The Washington Times-Herald

November 23, 2013

Chaos and community on Sycamore Street

By Nate Smith
Times Herald

---- — I am trying to wrap my feelings about this week and the tornado that touched down in our town. There’s many.

The first was the greatness seen by ordinary individuals who came together and brought out the best in our city. First honors is to utility workers who worked to get the city back up with power. They were joined by the force of municipal employees who saw little sleep over the first 48 hours of that storm, starting the process of putting streets like Sycamore and Oak back together. The relief workers, led by the Red Cross and Salvation Army, helped find shelter for those whose homes were either demolished or soon will be in the coming days.

It cannot be understated the role city government played in getting the cleanup going.

Often on this page, various writers sometimes opine on how messed up our government is, and who is to blame for it. This was one of the times where government actually worked. Local, state and even federal government working in concert to come up with a strategy to combat the chaos from a tornado’s touch.

When we first started posting updates on our website and social media platforms, the first comments I started to see was “How can I help?” At first, I started wondering how this outpouring would actually work, but over 600 volunteers from not just Daviess County, but counties all over southwest Indiana, and from states all over came to clean up the debris from the tornado. It would be an understatement to say how much this city owes these volunteers.

This week, local minister Christopher Wiles introduced me to a couple from Henryville who came and volunteered. The couple, whom Wiles met while helping that town through its tornado ordeal a year before, knew what many of the families were going through. They came to help pay it back. There are many stories of groups of friends, neighbors, children and even strangers helping one another this week. If anything, seeing what happened on Sycamore Street restores my sense of community.

But while I have been out there the past few days, there has been one presence that hangs over Sycamore Street and I believe brought out the worst in our city, the rubberneckers.

If you were there, you know what I am getting ready to say. It’s one thing to slow down when you see someone pulled over on the side of the road, or even at a traffic accident. But it’s another to try to drive through the scene of a TORNADO just to SEE at the damage and not get out of your car to help people who may have needed it.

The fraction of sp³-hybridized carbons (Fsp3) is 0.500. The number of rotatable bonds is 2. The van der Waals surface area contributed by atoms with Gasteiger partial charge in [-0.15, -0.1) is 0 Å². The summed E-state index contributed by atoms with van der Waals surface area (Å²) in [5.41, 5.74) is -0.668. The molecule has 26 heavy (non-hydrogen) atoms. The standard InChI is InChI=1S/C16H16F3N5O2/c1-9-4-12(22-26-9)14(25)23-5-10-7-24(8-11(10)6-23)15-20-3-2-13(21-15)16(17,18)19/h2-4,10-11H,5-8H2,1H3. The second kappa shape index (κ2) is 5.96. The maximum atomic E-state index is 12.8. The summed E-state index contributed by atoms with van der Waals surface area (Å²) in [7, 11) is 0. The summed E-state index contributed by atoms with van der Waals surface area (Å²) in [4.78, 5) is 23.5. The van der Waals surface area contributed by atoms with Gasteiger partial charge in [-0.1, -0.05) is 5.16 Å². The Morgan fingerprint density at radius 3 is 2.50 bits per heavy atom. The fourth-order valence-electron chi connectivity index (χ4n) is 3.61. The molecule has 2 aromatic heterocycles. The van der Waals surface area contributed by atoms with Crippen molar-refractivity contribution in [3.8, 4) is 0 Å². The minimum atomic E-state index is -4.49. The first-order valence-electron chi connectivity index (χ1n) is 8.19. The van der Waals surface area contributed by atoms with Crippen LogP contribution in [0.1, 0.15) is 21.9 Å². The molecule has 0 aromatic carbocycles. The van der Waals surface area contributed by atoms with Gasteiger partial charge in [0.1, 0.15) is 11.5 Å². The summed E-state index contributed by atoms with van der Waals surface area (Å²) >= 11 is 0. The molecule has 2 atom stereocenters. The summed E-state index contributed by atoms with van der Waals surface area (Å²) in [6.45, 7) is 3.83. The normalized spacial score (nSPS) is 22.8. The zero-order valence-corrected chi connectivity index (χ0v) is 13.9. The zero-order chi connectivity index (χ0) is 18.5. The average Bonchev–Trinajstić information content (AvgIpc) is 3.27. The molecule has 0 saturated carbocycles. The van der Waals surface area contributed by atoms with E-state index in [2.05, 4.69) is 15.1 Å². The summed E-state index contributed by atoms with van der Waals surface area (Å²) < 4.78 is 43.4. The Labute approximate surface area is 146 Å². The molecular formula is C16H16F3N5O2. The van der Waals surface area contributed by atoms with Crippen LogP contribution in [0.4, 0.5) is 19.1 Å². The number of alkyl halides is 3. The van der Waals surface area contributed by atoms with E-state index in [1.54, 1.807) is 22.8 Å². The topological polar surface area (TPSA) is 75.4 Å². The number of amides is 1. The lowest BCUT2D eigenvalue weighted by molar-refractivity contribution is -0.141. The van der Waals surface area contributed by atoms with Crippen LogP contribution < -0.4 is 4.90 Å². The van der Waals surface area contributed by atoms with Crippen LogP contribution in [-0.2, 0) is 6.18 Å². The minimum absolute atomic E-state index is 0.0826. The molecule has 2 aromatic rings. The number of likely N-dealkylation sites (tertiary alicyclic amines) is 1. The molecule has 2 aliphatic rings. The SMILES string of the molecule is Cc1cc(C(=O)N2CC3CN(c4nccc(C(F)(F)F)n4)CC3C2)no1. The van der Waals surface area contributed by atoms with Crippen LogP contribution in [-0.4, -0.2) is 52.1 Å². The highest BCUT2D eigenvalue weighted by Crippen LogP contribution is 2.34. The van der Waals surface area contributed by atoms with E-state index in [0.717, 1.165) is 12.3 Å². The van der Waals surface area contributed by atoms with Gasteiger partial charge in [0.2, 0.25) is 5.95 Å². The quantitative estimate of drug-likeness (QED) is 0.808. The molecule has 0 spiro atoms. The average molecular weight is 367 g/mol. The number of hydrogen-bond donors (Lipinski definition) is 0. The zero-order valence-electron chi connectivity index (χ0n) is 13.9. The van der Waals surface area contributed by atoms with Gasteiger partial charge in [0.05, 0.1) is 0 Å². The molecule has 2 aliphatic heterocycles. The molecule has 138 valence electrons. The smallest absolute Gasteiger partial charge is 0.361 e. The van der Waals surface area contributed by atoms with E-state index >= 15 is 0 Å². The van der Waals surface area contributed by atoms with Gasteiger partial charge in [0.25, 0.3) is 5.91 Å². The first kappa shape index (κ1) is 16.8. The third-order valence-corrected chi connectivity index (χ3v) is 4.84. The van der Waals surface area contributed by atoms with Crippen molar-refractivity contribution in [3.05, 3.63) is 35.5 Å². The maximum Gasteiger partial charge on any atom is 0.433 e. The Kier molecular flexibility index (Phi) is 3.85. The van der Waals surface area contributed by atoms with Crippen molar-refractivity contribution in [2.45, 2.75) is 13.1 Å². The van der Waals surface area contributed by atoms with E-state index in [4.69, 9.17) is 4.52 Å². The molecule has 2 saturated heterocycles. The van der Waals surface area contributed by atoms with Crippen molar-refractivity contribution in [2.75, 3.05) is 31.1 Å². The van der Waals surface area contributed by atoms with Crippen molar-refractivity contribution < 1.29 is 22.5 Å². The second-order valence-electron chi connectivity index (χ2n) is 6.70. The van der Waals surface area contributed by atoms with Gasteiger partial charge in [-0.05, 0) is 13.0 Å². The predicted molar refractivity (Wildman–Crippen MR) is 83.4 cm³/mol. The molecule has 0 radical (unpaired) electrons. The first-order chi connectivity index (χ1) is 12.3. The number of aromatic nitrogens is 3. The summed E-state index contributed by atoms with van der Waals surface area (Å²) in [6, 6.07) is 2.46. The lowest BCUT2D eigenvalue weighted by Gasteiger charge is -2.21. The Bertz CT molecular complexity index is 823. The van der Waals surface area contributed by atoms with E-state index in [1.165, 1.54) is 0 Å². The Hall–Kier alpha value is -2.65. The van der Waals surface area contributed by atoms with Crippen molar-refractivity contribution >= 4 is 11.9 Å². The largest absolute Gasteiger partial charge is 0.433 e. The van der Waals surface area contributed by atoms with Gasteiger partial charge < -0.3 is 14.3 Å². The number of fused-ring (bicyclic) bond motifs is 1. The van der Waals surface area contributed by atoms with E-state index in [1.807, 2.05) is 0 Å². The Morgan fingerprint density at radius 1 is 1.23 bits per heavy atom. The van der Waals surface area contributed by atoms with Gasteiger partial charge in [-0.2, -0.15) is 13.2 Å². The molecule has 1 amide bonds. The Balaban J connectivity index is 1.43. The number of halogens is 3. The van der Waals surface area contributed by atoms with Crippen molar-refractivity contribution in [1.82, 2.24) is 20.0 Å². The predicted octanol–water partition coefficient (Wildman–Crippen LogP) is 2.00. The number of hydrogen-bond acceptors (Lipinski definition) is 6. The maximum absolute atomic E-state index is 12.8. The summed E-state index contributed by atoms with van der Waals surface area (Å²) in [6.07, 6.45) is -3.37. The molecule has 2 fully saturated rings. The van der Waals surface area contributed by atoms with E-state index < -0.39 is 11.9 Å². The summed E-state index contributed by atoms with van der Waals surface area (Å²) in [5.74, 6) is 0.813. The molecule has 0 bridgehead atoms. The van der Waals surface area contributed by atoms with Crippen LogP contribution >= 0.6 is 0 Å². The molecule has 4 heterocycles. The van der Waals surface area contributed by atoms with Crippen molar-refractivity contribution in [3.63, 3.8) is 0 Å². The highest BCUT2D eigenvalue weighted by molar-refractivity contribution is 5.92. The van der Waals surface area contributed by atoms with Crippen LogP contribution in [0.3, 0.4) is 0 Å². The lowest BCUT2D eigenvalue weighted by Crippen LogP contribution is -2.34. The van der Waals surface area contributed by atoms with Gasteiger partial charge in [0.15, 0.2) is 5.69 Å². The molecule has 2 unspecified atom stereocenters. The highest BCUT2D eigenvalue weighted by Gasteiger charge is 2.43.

I get it, the power was off and people are naturally curious. But just like the storm that damaged the city’s west side in 2006, and the tornado that ripped through Amish country, curiosity played a real problem for emergency workers the precious hours where, if people were really hurt, would have been in trouble due to all the onlookers in the way.

I watched the state police turn away rubberneckers off the highway near Meridian Street, even though there was a curfew in place Sunday night. Even on Thursday as I was filming two groups of volunteers taking time away from school to clean up, there still were those who’d rather slow down and look than get out and help. A few even drove past some barricades.

In the time it took to grab your keys, you could have grabbed a check to repair homes that don’t have the best insurance. In the time it took to drive down to S.E. 11th Street, you could have picked up a pie for the over 600 volunteers that did help. In the time it took...

I’m wasting my space. Consider this my admonishment. The time for cleanup is almost over, but the time for rebuilding for several families is beginning. They will still need our help. We will continue to share their stories and give you the information and ways to help. Please do.

As we move into our Thanksgiving holiday, take the time not only to give thanks that no one was injured in our tornado, but to thank a city worker you know, or thank a volunteer that came out. Thank a person who donated some items, or thank a person who stayed out of the way.

Nate Smith was proud of the effort his compadres in news did when people needed the information the most. One can email him at or on Twitter at NateSmithWTH.